I watched this before the 38-minute featurette A Final Cut for Orson, which is where all the details about The Other Side of the Wind’s restoration work are included. I wouldn’t have minded one long and comprehensive documentary about the film’s history, from inception to release. Neville’s documentary felt incomplete without documenting the many legal snares that kept the film from being completed in the years after Welles’ death, and I suspect Beatrice Welles and Oja Kodar are somewhat culpable for this. As both are featured here as interview subjects, I wouldn’t be surprised if they made Neville and his team agree to ditch anything that would paint them in a negative light in exchange for their involvement—and, if you know a bit about the film’s history, there’s quite a lot out there that would certainly leave a bad impression. So, rather than detail these particular hurdles, the documentary makes a short, broad statement that the process wasn’t easy.
Instead, Neville tries to shape this into something of a character study, probing the genius that was Orson Welles and trying to unpack all the contextual ephemera that explain why The Other Side of the Wind could not be finished in his lifetime. There are some generalizations into Welles’ filmography, and a lot of talking on his behalf (something that happens a lot in Neville’s other film from this year, Won’t You Be My Neighbor?). At times, it is too insistent for its own good, like when one of the talking heads sneers “bullshit” after a clip of Welles declaring that the film was not autobiographical. Some of the psychoanalyzing is also redundant, like trying to pair Welles’ go-to theme of betrayal with an unhappy childhood. All of it distracts from what this documentary should be about: the filming and fate of The Other Side of the Wind. If I need people to interpret Orson Welles for me, I can read the vast amounts of literature that already exists. Production footage of the film, and anecdotes from the surviving cast are much more difficult to access, and should have been prioritized.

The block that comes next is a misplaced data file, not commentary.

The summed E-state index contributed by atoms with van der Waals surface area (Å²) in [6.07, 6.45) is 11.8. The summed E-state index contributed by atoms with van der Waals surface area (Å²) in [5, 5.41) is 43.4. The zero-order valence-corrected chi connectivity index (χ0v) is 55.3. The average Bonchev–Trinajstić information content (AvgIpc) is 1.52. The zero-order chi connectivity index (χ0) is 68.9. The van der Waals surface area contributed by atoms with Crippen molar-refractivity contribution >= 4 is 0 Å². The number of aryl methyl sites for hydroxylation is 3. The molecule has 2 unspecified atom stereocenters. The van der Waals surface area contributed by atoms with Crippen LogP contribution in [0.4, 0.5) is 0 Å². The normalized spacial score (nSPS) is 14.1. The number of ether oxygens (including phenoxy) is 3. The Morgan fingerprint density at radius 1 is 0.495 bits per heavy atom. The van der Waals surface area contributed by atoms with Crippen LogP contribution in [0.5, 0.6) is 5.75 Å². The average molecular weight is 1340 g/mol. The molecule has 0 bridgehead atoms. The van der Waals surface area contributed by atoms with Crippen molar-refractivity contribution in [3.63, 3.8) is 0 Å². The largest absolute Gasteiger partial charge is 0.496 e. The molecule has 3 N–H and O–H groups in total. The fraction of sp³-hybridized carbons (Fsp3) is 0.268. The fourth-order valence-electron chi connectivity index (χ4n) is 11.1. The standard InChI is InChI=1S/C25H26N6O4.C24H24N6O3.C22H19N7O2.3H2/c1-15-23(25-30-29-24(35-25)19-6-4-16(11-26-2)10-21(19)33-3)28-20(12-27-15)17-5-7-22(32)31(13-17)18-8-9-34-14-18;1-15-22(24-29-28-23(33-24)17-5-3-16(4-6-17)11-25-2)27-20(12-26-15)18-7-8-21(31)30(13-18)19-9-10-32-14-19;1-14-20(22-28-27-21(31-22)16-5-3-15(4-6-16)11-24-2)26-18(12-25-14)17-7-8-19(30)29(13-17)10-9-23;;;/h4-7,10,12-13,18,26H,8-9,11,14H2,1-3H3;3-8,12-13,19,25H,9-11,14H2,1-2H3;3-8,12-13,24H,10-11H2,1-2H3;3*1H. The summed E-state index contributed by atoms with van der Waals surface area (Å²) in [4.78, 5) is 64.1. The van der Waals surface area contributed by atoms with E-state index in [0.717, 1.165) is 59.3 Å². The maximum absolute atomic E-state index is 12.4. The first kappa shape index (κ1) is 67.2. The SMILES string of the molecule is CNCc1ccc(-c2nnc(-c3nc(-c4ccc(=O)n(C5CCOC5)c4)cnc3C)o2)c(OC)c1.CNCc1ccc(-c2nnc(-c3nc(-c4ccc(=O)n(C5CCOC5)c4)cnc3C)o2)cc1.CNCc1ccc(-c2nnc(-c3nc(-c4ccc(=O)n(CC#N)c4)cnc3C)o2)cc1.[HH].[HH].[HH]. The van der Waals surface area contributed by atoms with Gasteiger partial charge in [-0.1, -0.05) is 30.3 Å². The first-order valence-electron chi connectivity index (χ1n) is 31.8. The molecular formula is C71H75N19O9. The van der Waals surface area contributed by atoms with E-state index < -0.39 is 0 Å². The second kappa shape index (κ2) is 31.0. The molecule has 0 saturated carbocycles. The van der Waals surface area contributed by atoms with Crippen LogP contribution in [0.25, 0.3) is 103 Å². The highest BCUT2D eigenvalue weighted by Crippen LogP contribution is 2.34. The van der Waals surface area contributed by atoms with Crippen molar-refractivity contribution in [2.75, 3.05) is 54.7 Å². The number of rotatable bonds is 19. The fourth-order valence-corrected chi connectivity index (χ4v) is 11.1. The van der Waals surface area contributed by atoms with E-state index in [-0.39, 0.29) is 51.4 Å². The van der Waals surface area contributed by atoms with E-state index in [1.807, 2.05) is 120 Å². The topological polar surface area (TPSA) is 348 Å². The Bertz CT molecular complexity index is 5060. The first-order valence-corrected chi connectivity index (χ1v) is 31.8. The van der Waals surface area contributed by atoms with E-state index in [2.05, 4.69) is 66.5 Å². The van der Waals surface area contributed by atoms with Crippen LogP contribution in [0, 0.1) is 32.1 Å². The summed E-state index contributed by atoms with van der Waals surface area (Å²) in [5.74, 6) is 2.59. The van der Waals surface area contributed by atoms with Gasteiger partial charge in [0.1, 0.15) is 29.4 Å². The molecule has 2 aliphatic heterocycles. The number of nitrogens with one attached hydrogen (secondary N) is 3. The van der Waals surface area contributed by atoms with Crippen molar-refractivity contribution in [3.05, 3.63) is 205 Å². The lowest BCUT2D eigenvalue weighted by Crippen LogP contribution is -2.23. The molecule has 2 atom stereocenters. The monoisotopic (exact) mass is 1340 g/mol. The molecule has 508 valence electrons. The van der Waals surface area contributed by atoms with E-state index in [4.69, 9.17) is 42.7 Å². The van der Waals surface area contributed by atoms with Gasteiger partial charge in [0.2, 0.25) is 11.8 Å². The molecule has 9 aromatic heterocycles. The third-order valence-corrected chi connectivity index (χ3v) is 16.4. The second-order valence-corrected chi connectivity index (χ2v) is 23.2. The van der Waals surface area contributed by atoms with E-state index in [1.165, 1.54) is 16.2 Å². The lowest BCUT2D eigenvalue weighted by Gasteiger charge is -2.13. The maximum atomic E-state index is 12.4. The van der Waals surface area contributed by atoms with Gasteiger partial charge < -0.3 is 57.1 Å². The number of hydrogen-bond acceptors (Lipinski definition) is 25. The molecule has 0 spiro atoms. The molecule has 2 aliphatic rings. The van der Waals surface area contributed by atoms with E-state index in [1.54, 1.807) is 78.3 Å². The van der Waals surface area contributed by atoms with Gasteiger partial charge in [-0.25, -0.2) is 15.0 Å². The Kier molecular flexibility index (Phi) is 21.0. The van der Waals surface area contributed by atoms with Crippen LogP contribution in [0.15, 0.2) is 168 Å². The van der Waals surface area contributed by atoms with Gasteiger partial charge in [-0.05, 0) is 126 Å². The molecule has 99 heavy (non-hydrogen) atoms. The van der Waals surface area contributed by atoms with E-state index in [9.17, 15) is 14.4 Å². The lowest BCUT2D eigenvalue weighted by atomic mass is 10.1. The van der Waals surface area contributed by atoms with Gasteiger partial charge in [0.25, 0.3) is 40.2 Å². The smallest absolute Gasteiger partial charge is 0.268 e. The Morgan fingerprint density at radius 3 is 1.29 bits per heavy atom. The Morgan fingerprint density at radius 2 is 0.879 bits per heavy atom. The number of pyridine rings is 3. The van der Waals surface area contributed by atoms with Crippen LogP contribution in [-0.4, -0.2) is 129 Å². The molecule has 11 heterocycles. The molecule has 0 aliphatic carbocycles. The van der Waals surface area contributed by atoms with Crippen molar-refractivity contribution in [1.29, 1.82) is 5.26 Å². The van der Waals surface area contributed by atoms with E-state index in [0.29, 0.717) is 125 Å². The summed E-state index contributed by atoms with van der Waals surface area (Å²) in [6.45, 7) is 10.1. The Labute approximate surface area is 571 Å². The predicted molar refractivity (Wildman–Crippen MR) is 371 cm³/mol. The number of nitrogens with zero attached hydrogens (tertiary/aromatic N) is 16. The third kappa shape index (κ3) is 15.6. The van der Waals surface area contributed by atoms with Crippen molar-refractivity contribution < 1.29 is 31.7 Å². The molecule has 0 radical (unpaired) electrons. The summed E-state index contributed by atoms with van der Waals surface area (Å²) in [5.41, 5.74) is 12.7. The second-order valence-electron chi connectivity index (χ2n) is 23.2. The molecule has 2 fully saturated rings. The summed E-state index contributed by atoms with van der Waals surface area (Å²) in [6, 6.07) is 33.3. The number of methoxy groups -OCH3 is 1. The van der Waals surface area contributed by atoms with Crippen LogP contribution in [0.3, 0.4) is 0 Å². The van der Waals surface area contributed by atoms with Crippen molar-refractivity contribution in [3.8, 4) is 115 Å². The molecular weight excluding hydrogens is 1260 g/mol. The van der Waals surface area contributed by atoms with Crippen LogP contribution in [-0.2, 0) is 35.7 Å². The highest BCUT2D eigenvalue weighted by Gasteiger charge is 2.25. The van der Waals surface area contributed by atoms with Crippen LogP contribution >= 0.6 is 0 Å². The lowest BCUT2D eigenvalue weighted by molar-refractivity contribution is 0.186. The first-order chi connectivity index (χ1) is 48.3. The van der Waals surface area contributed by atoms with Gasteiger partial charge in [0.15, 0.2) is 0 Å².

What I do appreciate is the warmth of this piece. Something as simple as Rich Little doing a near-perfect imitation of John Huston, for instance, filled me with much joy, as did seeing all those clips of Welles at his most charismatic. That final clip of him laughing, and the anecdote of Huston choking up after seeing it, made me teary. It was also an honour to see Peter Bogdanovich speak so candidly about his friend and mentor. These are the kinds of moments I loved, and wanted more of.